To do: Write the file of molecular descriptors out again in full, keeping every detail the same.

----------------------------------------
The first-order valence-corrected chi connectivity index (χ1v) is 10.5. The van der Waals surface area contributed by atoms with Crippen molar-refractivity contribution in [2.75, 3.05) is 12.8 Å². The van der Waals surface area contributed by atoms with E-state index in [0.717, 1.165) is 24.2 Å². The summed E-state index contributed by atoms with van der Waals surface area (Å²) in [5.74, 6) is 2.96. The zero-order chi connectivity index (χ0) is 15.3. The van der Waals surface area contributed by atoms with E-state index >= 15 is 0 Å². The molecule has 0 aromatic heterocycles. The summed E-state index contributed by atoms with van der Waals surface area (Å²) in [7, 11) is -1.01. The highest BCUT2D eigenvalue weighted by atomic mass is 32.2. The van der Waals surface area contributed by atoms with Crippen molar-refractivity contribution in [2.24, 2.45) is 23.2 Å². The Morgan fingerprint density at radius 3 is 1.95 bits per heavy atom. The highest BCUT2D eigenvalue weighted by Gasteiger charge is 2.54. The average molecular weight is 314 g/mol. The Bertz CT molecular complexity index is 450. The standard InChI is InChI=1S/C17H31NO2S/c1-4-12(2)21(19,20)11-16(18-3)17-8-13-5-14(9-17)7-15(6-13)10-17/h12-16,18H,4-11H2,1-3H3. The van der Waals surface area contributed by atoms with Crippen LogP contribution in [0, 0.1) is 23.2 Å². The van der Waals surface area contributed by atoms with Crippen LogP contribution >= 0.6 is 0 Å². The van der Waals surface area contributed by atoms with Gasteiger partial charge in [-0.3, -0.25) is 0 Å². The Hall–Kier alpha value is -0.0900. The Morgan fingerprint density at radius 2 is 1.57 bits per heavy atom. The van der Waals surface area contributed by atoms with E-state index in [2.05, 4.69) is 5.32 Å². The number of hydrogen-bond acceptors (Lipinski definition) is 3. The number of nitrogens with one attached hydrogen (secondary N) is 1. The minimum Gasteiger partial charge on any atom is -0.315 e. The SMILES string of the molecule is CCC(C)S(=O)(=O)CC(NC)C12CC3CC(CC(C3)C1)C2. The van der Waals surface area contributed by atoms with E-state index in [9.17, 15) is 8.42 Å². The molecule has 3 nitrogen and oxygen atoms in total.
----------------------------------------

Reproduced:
The first-order valence-corrected chi connectivity index (χ1v) is 10.5. The van der Waals surface area contributed by atoms with Crippen molar-refractivity contribution in [2.75, 3.05) is 12.8 Å². The van der Waals surface area contributed by atoms with E-state index in [0.717, 1.165) is 24.2 Å². The summed E-state index contributed by atoms with van der Waals surface area (Å²) in [5.74, 6) is 2.96. The zero-order chi connectivity index (χ0) is 15.3. The van der Waals surface area contributed by atoms with E-state index >= 15 is 0 Å². The molecule has 0 aromatic heterocycles. The summed E-state index contributed by atoms with van der Waals surface area (Å²) in [7, 11) is -1.01. The highest BCUT2D eigenvalue weighted by atomic mass is 32.2. The van der Waals surface area contributed by atoms with Crippen molar-refractivity contribution in [2.24, 2.45) is 23.2 Å². The Morgan fingerprint density at radius 3 is 1.95 bits per heavy atom. The highest BCUT2D eigenvalue weighted by Gasteiger charge is 2.54. The average molecular weight is 314 g/mol. The Bertz CT molecular complexity index is 450. The standard InChI is InChI=1S/C17H31NO2S/c1-4-12(2)21(19,20)11-16(18-3)17-8-13-5-14(9-17)7-15(6-13)10-17/h12-16,18H,4-11H2,1-3H3. The van der Waals surface area contributed by atoms with Crippen LogP contribution in [0, 0.1) is 23.2 Å². The van der Waals surface area contributed by atoms with Crippen LogP contribution >= 0.6 is 0 Å². The van der Waals surface area contributed by atoms with Gasteiger partial charge in [-0.3, -0.25) is 0 Å². The Hall–Kier alpha value is -0.0900. The Morgan fingerprint density at radius 2 is 1.57 bits per heavy atom. The van der Waals surface area contributed by atoms with E-state index in [2.05, 4.69) is 5.32 Å². The number of hydrogen-bond acceptors (Lipinski definition) is 3. The number of nitrogens with one attached hydrogen (secondary N) is 1. The minimum Gasteiger partial charge on any atom is -0.315 e. The SMILES string of the molecule is CCC(C)S(=O)(=O)CC(NC)C12CC3CC(CC(C3)C1)C2. The van der Waals surface area contributed by atoms with E-state index in [9.17, 15) is 8.42 Å². The molecule has 3 nitrogen and oxygen atoms in total.